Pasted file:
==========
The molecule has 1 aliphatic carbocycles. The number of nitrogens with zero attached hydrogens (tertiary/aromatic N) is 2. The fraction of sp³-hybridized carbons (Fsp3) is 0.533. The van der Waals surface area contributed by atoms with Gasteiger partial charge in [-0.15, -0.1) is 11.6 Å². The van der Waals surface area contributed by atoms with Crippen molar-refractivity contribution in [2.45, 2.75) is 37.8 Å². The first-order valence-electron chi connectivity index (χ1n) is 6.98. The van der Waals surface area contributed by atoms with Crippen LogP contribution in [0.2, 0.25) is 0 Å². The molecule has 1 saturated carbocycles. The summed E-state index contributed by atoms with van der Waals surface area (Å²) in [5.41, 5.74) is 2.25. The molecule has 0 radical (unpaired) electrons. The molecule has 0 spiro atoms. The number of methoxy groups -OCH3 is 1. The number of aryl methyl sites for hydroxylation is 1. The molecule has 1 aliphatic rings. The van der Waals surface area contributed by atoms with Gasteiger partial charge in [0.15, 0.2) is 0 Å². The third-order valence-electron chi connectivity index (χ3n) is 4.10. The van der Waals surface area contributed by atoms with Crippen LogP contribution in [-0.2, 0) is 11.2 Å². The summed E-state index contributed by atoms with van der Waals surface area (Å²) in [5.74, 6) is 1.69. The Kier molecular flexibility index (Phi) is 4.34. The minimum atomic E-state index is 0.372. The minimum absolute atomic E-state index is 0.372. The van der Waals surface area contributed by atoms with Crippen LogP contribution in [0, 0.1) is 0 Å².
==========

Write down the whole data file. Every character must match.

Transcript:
The molecule has 1 aliphatic carbocycles. The number of nitrogens with zero attached hydrogens (tertiary/aromatic N) is 2. The fraction of sp³-hybridized carbons (Fsp3) is 0.533. The van der Waals surface area contributed by atoms with Gasteiger partial charge in [-0.15, -0.1) is 11.6 Å². The van der Waals surface area contributed by atoms with Crippen molar-refractivity contribution in [2.45, 2.75) is 37.8 Å². The first-order valence-electron chi connectivity index (χ1n) is 6.98. The van der Waals surface area contributed by atoms with Crippen LogP contribution in [0.2, 0.25) is 0 Å². The molecule has 1 saturated carbocycles. The summed E-state index contributed by atoms with van der Waals surface area (Å²) in [5.41, 5.74) is 2.25. The molecule has 0 radical (unpaired) electrons. The molecule has 0 spiro atoms. The number of methoxy groups -OCH3 is 1. The number of aryl methyl sites for hydroxylation is 1. The molecule has 1 aliphatic rings. The van der Waals surface area contributed by atoms with Gasteiger partial charge in [0.15, 0.2) is 0 Å². The third-order valence-electron chi connectivity index (χ3n) is 4.10. The van der Waals surface area contributed by atoms with Crippen LogP contribution in [-0.2, 0) is 11.2 Å². The summed E-state index contributed by atoms with van der Waals surface area (Å²) in [5.74, 6) is 1.69. The Kier molecular flexibility index (Phi) is 4.34. The minimum atomic E-state index is 0.372. The minimum absolute atomic E-state index is 0.372. The van der Waals surface area contributed by atoms with Crippen LogP contribution in [0, 0.1) is 0 Å².